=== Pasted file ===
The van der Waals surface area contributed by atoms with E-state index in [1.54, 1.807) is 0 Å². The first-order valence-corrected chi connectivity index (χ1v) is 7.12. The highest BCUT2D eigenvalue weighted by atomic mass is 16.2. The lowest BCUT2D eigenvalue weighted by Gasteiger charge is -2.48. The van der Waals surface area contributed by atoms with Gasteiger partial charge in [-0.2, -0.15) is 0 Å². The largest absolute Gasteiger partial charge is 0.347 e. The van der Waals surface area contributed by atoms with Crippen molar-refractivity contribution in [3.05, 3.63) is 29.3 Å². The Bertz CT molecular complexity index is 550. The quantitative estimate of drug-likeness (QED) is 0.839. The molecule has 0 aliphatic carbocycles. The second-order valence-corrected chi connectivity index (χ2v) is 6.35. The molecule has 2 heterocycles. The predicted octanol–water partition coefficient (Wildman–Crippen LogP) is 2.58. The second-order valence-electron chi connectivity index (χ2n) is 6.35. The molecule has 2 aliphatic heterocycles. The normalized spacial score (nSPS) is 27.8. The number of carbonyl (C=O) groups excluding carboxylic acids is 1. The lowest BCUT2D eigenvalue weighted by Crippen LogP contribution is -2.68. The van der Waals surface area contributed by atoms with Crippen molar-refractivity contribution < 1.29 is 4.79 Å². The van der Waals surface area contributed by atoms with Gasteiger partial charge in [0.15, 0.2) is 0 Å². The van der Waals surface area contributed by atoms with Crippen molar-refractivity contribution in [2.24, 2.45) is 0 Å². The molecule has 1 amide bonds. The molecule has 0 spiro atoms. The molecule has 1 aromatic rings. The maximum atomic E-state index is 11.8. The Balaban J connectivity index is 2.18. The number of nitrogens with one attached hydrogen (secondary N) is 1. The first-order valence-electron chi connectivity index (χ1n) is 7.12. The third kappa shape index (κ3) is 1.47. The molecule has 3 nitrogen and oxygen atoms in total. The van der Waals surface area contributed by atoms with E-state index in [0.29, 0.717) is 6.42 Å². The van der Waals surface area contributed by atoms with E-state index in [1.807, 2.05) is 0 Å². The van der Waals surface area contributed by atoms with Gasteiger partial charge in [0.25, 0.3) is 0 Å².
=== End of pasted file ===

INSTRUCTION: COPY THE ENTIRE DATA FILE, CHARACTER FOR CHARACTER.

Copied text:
The van der Waals surface area contributed by atoms with E-state index in [1.54, 1.807) is 0 Å². The first-order valence-corrected chi connectivity index (χ1v) is 7.12. The highest BCUT2D eigenvalue weighted by atomic mass is 16.2. The lowest BCUT2D eigenvalue weighted by Gasteiger charge is -2.48. The van der Waals surface area contributed by atoms with Gasteiger partial charge in [-0.2, -0.15) is 0 Å². The largest absolute Gasteiger partial charge is 0.347 e. The van der Waals surface area contributed by atoms with Crippen molar-refractivity contribution in [3.05, 3.63) is 29.3 Å². The Bertz CT molecular complexity index is 550. The quantitative estimate of drug-likeness (QED) is 0.839. The molecule has 0 aliphatic carbocycles. The second-order valence-corrected chi connectivity index (χ2v) is 6.35. The molecule has 2 heterocycles. The predicted octanol–water partition coefficient (Wildman–Crippen LogP) is 2.58. The second-order valence-electron chi connectivity index (χ2n) is 6.35. The molecule has 2 aliphatic heterocycles. The normalized spacial score (nSPS) is 27.8. The number of carbonyl (C=O) groups excluding carboxylic acids is 1. The lowest BCUT2D eigenvalue weighted by Crippen LogP contribution is -2.68. The van der Waals surface area contributed by atoms with Crippen molar-refractivity contribution < 1.29 is 4.79 Å². The van der Waals surface area contributed by atoms with Gasteiger partial charge in [0.15, 0.2) is 0 Å². The van der Waals surface area contributed by atoms with Crippen molar-refractivity contribution in [2.24, 2.45) is 0 Å². The molecule has 1 amide bonds. The molecule has 0 spiro atoms. The molecule has 1 aromatic rings. The maximum atomic E-state index is 11.8. The Balaban J connectivity index is 2.18. The number of nitrogens with one attached hydrogen (secondary N) is 1. The first-order valence-electron chi connectivity index (χ1n) is 7.12. The third kappa shape index (κ3) is 1.47. The molecule has 3 nitrogen and oxygen atoms in total. The van der Waals surface area contributed by atoms with E-state index in [0.29, 0.717) is 6.42 Å². The van der Waals surface area contributed by atoms with E-state index in [1.807, 2.05) is 0 Å². The van der Waals surface area contributed by atoms with Gasteiger partial charge in [0.25, 0.3) is 0 Å².